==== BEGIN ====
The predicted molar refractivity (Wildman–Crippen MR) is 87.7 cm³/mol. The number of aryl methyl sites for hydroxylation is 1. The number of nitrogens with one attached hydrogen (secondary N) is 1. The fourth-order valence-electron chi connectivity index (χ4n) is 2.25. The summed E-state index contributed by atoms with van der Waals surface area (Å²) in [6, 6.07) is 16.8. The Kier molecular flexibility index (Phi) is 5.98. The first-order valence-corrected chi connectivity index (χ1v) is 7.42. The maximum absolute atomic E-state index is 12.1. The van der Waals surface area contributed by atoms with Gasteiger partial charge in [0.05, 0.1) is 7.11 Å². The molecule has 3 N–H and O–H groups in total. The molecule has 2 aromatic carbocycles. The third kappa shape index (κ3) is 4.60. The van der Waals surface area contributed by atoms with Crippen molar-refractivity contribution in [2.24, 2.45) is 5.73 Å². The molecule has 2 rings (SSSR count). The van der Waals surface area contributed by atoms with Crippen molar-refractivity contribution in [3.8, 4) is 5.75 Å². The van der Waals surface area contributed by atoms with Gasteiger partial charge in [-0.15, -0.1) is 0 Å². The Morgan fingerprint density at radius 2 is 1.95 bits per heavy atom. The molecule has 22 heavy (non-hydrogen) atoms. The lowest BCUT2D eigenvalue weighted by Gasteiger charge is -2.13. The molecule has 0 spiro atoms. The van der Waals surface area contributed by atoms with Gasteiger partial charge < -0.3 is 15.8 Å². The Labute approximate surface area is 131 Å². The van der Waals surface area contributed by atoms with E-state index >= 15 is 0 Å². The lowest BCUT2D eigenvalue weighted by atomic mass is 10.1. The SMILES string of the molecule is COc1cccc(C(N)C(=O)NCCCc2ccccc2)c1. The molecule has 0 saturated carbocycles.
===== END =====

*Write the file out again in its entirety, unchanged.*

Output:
The predicted molar refractivity (Wildman–Crippen MR) is 87.7 cm³/mol. The number of aryl methyl sites for hydroxylation is 1. The number of nitrogens with one attached hydrogen (secondary N) is 1. The fourth-order valence-electron chi connectivity index (χ4n) is 2.25. The summed E-state index contributed by atoms with van der Waals surface area (Å²) in [6, 6.07) is 16.8. The Kier molecular flexibility index (Phi) is 5.98. The first-order valence-corrected chi connectivity index (χ1v) is 7.42. The maximum absolute atomic E-state index is 12.1. The van der Waals surface area contributed by atoms with Gasteiger partial charge in [0.05, 0.1) is 7.11 Å². The molecule has 3 N–H and O–H groups in total. The molecule has 2 aromatic carbocycles. The third kappa shape index (κ3) is 4.60. The van der Waals surface area contributed by atoms with Crippen molar-refractivity contribution in [2.24, 2.45) is 5.73 Å². The molecule has 2 rings (SSSR count). The van der Waals surface area contributed by atoms with Crippen molar-refractivity contribution in [3.8, 4) is 5.75 Å². The van der Waals surface area contributed by atoms with Gasteiger partial charge in [-0.15, -0.1) is 0 Å². The Morgan fingerprint density at radius 2 is 1.95 bits per heavy atom. The molecule has 22 heavy (non-hydrogen) atoms. The lowest BCUT2D eigenvalue weighted by Gasteiger charge is -2.13. The molecule has 0 spiro atoms. The van der Waals surface area contributed by atoms with Gasteiger partial charge < -0.3 is 15.8 Å². The Labute approximate surface area is 131 Å². The van der Waals surface area contributed by atoms with E-state index >= 15 is 0 Å². The lowest BCUT2D eigenvalue weighted by atomic mass is 10.1. The SMILES string of the molecule is COc1cccc(C(N)C(=O)NCCCc2ccccc2)c1. The molecule has 0 saturated carbocycles.